In classic King fashion, he builds up the narrative around the focal character Craig; we see his life, his family, and his hometown of Harlow, Maine (this is Stephen King, so what did you expect?), which culminated with his meeting, working for, and befriending Mr. Harrigan. Through simple things, such as mailed lottery tickets, the untold backstory of Mr. Harrigan and his fortune, and the particularly isolated setting of Harlow, Maine induce a hoard of questions that seem almost unconsciously originated but are deeply tied to the story as a whole. You’ll surely find yourself standing back, in awe of the silhouette King constructed. As time and change progress, additional questions are added, creating a feedback loop of answers and uncertainty—the wheels of any grand narrative. If you ever thought being busy would deprive you of experiencing full and rich stories, think again and indulge yourself with Mr. Harrigan’s Phone.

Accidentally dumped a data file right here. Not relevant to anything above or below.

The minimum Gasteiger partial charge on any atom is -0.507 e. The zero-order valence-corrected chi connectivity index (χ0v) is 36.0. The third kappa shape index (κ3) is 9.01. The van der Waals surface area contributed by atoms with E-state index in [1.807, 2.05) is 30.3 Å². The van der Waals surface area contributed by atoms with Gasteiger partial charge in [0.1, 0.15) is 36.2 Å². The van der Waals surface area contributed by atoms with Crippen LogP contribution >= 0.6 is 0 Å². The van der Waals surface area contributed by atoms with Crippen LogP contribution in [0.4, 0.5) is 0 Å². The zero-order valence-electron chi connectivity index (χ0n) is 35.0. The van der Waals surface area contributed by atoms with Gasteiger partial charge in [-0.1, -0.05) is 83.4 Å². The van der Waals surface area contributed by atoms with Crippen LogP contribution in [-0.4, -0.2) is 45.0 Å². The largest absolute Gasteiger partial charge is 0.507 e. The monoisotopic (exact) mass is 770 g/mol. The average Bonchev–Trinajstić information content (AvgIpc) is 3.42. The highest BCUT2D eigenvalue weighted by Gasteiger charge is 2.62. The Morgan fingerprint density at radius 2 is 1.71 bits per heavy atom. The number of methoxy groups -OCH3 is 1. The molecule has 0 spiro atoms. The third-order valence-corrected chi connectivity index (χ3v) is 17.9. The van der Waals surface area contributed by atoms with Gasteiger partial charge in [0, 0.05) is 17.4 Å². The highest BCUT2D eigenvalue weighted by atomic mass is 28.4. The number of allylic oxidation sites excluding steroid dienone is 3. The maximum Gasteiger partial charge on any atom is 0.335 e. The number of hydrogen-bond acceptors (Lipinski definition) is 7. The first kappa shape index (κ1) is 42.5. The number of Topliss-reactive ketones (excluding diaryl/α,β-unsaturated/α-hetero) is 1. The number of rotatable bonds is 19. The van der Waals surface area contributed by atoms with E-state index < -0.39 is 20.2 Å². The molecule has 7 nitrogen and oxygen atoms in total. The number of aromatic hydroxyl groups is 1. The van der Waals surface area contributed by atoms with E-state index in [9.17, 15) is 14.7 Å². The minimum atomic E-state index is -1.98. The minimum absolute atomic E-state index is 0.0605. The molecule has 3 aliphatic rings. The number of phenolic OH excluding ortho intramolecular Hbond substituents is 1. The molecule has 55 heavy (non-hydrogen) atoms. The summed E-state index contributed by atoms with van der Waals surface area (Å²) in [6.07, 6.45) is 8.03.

If you were not already aware, words have no limits. Though this novella is only 88-pages long, it manages to pull off what some full-length novels can’t. In all of Stephen King’s works, there’s a sense of reality that is unshakable (perhaps, that’s why his books are so terrifying). One is never in doubt that places like Harlow, Maine, Stovington, Vermont, or Shawshank State Penitentiary are real in and of themselves, even if they don’t exist in our world physically and geographically.